Note that they equal each other. Now why didn’t we just expense out the truck? Well for one thing it’s a fixed asset and we should depreciate this over time or as we use the truck in the day-to-day operations. But let’s say that we did expense out the truck, because it’s a piece of junk and we know it’s only good for one haul of materials and then we have to ditch the truck.  What happens here? Well, when a company makes a profit or loses money, that bottom line from the Profit and Loss statement ends up in the capital area of the Balance Sheet. The reason is that this benefit or loss (responsibility) belongs to the investor (you).  This is recorded in the capital section of the balance sheet and is referred to as earnings. The word we use as accountants is Retained Earnings. Anyway, we know that we used the truck up in one day. We didn’t earn any money, the only cost was the truck so the Profit and Loss says we lost $3,000. Now how does the balance sheet look? Let’s see:

                                  Balance Sheet
                      Day 2 of Operations, Lost a Truck
Cash in a bank                                          $9,000  Remember, only $1,000 in cash for the truck was put up.
Total Assets (Truck is gone)                                 $9,000
Loan from some institution for a truck      2,000
Capital Invested                                       10,000
Loss from Profit & Loss                          (3,000) Simply stated, the value of the truck
Total Liabilities and Capital                               $9,000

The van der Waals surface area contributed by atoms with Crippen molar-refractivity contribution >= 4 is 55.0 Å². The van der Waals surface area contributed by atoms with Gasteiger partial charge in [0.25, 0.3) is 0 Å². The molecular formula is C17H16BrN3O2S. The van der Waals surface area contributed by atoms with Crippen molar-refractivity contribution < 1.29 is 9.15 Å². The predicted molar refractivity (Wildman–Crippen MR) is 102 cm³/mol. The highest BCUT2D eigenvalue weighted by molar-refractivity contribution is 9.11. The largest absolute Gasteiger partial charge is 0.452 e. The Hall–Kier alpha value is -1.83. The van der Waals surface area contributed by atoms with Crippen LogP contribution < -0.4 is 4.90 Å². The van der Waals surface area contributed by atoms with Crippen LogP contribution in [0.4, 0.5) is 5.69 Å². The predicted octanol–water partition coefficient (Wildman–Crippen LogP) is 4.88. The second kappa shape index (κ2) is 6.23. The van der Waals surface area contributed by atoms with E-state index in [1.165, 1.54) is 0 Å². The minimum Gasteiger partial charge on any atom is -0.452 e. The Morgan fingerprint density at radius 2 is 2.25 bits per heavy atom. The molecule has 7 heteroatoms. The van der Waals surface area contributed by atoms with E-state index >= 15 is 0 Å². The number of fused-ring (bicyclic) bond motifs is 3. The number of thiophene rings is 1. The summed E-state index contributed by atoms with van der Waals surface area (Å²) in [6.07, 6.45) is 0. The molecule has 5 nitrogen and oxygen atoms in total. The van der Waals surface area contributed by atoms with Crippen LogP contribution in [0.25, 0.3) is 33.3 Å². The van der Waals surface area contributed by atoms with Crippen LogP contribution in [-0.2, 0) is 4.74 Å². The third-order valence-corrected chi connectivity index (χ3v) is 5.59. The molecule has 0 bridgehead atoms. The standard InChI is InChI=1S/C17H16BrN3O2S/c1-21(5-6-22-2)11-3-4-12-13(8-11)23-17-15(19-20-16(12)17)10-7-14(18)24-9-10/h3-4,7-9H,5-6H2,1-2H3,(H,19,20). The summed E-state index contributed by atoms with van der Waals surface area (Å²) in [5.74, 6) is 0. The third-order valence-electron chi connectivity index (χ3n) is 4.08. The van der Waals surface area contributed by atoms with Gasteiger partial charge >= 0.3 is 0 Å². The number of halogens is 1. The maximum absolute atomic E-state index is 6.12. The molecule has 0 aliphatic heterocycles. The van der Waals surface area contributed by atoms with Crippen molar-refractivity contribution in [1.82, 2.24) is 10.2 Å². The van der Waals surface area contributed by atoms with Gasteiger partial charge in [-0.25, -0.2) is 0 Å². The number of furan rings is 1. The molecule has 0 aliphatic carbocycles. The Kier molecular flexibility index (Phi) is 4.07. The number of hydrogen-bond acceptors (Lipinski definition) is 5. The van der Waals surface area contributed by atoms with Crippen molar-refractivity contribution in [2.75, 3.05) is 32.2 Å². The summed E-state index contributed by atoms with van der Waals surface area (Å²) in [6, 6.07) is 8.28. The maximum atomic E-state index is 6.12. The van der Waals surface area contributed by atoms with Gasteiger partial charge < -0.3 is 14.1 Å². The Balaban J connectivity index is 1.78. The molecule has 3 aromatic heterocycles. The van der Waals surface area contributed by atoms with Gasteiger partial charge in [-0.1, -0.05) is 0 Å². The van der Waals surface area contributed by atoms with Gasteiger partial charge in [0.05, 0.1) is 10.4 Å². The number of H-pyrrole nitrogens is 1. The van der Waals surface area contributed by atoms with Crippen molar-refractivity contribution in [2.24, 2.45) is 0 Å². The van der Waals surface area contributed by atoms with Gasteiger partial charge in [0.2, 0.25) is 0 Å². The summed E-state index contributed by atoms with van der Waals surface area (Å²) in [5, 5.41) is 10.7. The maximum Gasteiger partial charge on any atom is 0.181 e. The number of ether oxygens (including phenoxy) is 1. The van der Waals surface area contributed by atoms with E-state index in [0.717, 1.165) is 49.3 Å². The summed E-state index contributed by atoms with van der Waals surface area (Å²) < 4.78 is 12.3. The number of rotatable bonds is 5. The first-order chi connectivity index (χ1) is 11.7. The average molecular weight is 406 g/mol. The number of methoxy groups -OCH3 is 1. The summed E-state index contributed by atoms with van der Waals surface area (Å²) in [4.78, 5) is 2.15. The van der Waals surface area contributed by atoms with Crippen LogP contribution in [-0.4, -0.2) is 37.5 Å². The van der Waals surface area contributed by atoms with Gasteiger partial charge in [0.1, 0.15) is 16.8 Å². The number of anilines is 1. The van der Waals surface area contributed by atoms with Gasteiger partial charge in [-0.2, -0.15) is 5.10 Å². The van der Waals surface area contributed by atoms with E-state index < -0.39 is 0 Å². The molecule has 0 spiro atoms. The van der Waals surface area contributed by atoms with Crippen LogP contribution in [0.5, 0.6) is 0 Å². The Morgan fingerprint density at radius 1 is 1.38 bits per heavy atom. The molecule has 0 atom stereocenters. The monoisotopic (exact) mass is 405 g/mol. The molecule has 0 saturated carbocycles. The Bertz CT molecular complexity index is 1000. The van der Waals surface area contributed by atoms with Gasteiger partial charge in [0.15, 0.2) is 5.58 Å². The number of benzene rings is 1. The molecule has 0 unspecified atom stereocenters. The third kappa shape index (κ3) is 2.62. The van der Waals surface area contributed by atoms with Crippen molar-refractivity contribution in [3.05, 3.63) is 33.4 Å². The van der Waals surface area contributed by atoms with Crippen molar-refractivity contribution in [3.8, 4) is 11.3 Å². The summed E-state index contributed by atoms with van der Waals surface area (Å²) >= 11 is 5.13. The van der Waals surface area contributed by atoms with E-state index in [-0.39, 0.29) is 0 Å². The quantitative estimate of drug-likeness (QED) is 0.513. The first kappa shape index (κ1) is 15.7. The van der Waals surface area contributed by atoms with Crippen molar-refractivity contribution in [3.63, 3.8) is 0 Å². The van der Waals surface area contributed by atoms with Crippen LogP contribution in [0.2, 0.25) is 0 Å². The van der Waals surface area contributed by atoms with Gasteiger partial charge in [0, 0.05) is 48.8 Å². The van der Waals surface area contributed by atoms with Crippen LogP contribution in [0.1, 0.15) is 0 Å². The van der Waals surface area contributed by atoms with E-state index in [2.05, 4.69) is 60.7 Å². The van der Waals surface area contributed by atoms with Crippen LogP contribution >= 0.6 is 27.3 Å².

Notice how the two sides of the balance sheet equal each other. This is the primary tenet of a balance sheet, if you read one and the two sides do not equal, then something is wrong. 

The balance sheet is divided into three major sections for Assets and two major sections for Liabilities and Capital. Below is a description of each of the major areas and in the next article on this subject, I get into some details about reading and understanding these sections.


Current Assets – this is generally cash and what we refer to as cash equivalents which include receivables from customers, inventory you purchase to resell, or raw materials you buy to turn into products. This section also includes short-term loans you make to others including employees, and prepaid items for future services or materials.

Fixed Assets – this is generally large ticket items such as heavy equipment, transportation vehicles, office equipment, storage units or items you buy that will be around for a long time and that you’ll use on a daily basis.

Non-Current Assets – these become more common as the company grows and prospers. They include deposits made or held for long-term contracts (like the utility deposit or rent deposit); goodwill, or the start-up costs you incurred to get this business going.

Liabilities and Capital

Liabilities- these are debts to various parties. They include suppliers and other vendors and they are referred to as Accounts Payable. We also include credit card debt (the company’s credit card(s)) and short-term liabilities such as temporary notes, taxes owed, or payroll items. Other types of liabilities include long-term. This includes notes we use to purchase long-term assets such as fixed assets. Both of these combined make up Liabilities which is one major section of one side of the balance sheet.

Capital – this comprises the invested amounts plus any earnings or losses incurred to date.

Learning to read and understand a balance sheet is instrumental in evaluating a business operation. By understanding the simple format as explained above, you are on your way to learning more complex aspects of reading and understanding the balance sheet. Future articles will get involved in each of the respective areas and how to grasp what they really mean. Act on Knowledge.